New ash dieback discovery triggers Forestry Commission intervention in Shropshire

The Forestry Commission is working with a local authority to remove ash saplings after a confirmed case of the dieback disease in Shropshire, west Midlands.

Telford & Wrekin Council and the commission took action after traces of the disease were found in the grounds of an education and training campus.

"The case in Dawley is at the site within a newly planted landscape scheme where a replacement for a school is being built," said the local authority

"It has been found in a group of trees that were sourced by the main earthworks contractor Birse Civils from a nursery in Lincolnshire and planted 12 months ago.

"This was as part of the ground works contract to prepare the site ahead of the new learning community centre being built.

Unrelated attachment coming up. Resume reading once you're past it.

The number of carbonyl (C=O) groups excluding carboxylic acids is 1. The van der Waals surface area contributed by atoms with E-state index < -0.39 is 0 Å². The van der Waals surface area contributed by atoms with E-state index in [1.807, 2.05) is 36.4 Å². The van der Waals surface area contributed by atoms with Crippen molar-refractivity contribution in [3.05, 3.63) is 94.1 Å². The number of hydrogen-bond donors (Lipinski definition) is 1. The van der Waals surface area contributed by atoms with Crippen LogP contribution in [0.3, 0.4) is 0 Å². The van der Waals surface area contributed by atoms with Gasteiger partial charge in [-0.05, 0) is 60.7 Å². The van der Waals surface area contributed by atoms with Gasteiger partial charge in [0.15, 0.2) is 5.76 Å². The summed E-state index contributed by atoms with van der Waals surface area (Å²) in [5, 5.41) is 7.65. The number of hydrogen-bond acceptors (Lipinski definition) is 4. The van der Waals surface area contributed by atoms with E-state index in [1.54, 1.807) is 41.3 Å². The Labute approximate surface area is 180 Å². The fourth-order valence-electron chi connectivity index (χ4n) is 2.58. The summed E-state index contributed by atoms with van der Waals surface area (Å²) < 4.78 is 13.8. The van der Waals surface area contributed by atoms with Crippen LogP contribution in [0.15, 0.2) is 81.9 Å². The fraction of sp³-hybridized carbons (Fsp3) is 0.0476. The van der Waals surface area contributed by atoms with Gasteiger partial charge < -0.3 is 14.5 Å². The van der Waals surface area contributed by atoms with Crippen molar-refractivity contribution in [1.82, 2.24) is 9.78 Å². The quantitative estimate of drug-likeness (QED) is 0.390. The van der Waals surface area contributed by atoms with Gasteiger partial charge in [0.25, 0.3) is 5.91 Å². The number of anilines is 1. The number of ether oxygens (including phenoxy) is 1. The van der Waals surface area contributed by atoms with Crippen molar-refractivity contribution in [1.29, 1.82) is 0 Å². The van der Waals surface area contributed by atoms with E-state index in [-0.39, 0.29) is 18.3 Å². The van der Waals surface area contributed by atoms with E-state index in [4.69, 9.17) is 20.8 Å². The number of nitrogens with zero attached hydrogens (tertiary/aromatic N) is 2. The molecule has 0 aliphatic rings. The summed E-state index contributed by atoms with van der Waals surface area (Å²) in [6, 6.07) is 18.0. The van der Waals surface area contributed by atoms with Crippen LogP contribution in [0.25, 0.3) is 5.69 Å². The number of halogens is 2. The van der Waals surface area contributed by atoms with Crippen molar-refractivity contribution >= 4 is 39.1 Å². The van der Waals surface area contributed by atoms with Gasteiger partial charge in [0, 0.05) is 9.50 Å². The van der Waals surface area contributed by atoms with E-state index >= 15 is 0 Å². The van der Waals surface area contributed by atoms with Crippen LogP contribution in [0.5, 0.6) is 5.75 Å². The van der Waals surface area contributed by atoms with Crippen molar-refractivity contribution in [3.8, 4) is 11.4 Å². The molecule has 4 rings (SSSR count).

"The 485 newly planted ash saplings that have the disease form only a very small proportion of the overall planting scheme."

He said the council alerted the Forestry Commission after decayed leaves and sunken brown areas on the bark were spotted, prompting an on-site visit by experts.

A visual diagnostic check and tests of plant-tissue samples at Alice Holt labs and at FERA confirmed the worst.

"It is likely the council will now be served with a statutory plant health notice by Defra detailing what needs to happen next."

Councillor Shaun Davies said: "We felt it was important that people were told about this as it’s a notifiable disease and contagious within the ash tree species.

"This has been identified as a result of vigilance by council staff and we are now taking steps to clear the site of trees that are infected."

Forestry Commission’s Barnaby Wylder said: "We carried out an on site visit and photo of stem and shoot samples have been sent to our laboratory for further tests.

"The council’s prompt actions meant we could confirm the case and we are working closely on the methods needed to clear the diseased trees from the site."

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